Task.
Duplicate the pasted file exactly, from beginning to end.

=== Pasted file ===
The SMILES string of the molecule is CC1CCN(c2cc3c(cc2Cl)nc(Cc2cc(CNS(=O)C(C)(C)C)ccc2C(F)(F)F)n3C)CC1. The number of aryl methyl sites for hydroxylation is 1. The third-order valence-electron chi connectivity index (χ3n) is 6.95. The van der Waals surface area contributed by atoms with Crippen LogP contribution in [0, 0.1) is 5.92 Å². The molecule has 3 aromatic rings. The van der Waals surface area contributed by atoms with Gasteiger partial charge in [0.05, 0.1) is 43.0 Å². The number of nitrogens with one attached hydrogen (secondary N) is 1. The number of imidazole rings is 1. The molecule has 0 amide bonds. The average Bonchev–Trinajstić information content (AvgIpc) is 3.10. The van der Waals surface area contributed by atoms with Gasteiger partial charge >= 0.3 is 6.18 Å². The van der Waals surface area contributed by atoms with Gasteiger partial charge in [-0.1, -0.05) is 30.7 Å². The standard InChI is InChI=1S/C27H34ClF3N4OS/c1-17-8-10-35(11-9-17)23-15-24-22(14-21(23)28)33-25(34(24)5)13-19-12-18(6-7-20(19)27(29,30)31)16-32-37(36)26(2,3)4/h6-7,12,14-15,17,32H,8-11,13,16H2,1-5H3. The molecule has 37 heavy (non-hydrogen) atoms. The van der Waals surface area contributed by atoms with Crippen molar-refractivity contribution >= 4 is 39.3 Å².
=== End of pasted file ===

The SMILES string of the molecule is CC1CCN(c2cc3c(cc2Cl)nc(Cc2cc(CNS(=O)C(C)(C)C)ccc2C(F)(F)F)n3C)CC1. The number of aryl methyl sites for hydroxylation is 1. The third-order valence-electron chi connectivity index (χ3n) is 6.95. The van der Waals surface area contributed by atoms with Crippen LogP contribution in [0, 0.1) is 5.92 Å². The molecule has 3 aromatic rings. The van der Waals surface area contributed by atoms with Gasteiger partial charge in [0.05, 0.1) is 43.0 Å². The number of nitrogens with one attached hydrogen (secondary N) is 1. The number of imidazole rings is 1. The molecule has 0 amide bonds. The average Bonchev–Trinajstić information content (AvgIpc) is 3.10. The van der Waals surface area contributed by atoms with Gasteiger partial charge >= 0.3 is 6.18 Å². The van der Waals surface area contributed by atoms with Gasteiger partial charge in [-0.1, -0.05) is 30.7 Å². The standard InChI is InChI=1S/C27H34ClF3N4OS/c1-17-8-10-35(11-9-17)23-15-24-22(14-21(23)28)33-25(34(24)5)13-19-12-18(6-7-20(19)27(29,30)31)16-32-37(36)26(2,3)4/h6-7,12,14-15,17,32H,8-11,13,16H2,1-5H3. The molecule has 37 heavy (non-hydrogen) atoms. The van der Waals surface area contributed by atoms with Crippen molar-refractivity contribution >= 4 is 39.3 Å².